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Health and Wellbeing
A Health and Well-being Wales Partner

You don’t have to be sleeping rough to be legally homeless. You might even have a roof over your head at the moment, but if your home is unsuitable for your needs, unsafe or you have no legal right to stay there, e.g. you are living in a squat, you could be legally classed as homeless.

You may have found yourself homeless because you have been evicted, lost your job, had your property damaged, e.g. in a fire or flood, or had relationship or health problems.

You can also be classed as homeless if you are:

  • living in very overcrowded conditions
  • at risk of violence or abuse where you live
  • staying with friends on a temporary basis
  • staying in a hostel or a bed and breakfast establishment
  • living in conditions that affect your health, e.g. damp housing
  • forced to live apart from your family because your home isn’t suitable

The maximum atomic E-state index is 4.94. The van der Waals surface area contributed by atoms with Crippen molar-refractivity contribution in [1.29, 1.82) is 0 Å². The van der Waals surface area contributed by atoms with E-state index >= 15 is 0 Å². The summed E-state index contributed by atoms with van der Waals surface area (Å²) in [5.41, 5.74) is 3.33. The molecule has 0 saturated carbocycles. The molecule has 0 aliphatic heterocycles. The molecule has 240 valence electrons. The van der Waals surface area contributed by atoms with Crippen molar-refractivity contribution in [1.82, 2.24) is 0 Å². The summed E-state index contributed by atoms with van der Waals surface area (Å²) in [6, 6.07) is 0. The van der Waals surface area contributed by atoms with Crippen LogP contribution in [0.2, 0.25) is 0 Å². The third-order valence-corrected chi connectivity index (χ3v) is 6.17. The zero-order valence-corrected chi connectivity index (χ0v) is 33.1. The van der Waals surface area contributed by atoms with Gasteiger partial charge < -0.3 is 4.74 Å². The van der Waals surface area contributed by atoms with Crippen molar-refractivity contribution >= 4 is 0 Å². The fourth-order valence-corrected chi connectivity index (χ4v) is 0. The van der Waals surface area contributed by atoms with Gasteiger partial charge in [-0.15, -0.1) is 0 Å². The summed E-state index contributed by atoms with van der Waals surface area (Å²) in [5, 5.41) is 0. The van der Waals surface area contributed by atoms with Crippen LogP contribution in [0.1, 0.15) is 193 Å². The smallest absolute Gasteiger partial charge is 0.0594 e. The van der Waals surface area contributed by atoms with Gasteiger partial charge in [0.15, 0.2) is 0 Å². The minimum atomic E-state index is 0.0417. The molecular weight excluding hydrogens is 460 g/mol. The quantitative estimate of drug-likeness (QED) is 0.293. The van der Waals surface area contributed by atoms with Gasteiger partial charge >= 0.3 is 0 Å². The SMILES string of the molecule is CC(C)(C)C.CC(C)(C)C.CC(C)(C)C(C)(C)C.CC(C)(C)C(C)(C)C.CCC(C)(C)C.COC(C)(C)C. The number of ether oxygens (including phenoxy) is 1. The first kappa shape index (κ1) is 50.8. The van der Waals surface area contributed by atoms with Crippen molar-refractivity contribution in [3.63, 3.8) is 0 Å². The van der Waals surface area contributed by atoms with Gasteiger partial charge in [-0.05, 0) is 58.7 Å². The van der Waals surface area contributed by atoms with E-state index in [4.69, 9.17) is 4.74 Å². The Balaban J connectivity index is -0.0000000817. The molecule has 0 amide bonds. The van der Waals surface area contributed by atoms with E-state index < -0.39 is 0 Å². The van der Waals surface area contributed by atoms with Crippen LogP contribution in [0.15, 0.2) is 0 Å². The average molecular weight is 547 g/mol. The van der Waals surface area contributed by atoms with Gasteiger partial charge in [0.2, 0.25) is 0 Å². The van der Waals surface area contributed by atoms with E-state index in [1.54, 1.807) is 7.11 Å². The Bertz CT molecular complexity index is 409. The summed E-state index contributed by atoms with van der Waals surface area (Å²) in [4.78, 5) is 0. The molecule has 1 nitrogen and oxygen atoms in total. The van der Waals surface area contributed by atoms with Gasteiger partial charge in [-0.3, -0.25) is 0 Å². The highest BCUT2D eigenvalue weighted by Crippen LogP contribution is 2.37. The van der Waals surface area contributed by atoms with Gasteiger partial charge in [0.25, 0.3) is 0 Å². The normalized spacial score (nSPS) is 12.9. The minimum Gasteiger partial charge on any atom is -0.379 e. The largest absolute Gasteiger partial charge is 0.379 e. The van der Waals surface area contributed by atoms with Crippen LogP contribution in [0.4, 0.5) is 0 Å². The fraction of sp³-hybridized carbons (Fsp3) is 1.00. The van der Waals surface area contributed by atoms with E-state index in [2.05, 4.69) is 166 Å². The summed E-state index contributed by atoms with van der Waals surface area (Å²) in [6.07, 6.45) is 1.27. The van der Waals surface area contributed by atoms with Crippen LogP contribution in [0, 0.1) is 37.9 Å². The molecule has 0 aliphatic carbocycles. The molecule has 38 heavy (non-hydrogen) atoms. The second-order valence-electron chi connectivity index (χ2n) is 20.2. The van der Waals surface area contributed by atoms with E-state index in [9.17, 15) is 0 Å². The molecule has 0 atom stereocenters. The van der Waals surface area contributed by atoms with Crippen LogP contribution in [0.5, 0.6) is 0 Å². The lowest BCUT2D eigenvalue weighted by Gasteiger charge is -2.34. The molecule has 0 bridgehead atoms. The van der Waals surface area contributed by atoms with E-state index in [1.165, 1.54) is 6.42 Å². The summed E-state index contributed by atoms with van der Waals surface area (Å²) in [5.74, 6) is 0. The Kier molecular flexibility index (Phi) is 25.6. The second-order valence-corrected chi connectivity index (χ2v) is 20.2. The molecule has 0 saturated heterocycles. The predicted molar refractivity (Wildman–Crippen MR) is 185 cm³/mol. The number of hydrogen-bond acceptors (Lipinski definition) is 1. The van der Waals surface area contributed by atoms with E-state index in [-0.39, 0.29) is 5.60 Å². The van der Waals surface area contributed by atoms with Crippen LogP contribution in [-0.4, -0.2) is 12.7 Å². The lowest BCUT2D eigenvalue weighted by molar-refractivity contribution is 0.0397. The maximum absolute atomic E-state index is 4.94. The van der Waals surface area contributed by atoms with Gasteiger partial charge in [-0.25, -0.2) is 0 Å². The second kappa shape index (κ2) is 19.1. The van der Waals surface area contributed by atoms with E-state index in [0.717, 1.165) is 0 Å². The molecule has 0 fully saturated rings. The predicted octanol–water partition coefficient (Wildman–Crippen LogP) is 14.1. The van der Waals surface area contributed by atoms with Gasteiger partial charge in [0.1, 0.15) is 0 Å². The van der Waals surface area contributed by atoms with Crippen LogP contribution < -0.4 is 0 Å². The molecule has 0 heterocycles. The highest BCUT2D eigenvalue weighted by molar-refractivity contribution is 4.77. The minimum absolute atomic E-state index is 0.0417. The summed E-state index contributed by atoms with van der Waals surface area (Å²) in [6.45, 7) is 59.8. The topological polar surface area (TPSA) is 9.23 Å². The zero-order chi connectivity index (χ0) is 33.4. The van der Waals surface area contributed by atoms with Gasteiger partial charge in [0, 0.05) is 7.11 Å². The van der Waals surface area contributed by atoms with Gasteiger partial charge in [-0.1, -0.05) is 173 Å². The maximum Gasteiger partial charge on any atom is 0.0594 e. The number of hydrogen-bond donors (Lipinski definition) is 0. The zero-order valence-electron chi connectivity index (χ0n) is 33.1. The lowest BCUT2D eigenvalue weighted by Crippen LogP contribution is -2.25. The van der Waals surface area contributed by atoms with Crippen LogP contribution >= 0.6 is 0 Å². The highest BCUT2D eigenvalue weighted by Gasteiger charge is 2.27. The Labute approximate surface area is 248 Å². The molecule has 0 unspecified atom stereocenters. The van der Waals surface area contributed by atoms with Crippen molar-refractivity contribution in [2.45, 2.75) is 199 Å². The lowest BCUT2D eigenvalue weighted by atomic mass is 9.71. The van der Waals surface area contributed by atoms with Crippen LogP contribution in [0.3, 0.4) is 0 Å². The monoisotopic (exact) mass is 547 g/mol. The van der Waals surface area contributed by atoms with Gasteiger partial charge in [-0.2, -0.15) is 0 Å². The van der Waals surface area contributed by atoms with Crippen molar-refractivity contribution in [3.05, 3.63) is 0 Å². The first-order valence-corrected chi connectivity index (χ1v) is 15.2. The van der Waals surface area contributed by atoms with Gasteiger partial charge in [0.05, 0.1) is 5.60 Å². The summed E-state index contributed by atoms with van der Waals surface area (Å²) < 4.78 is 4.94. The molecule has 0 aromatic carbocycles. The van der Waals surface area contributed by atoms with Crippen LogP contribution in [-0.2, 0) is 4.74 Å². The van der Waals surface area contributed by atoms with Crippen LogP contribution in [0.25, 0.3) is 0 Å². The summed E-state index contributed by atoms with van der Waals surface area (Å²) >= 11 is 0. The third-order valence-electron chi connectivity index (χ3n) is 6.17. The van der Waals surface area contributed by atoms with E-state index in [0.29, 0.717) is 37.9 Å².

The Housing (Wales) Act 2014 places a stronger duty on local councils to prevent homelessness. Under this new legislation, your local housing department might have a duty to help you if you are homeless or in danger of becoming homeless in the next 56 days. The kind of help you are entitled to depends on your circumstances but will almost certainly include advice and help at an early stage.

NB In local authority areas where the housing stock has been transferred to a housing association, it remains the legal responsibility of the local council to look into your situation and see how it might be able to help you.

Last updated: 27/04/2023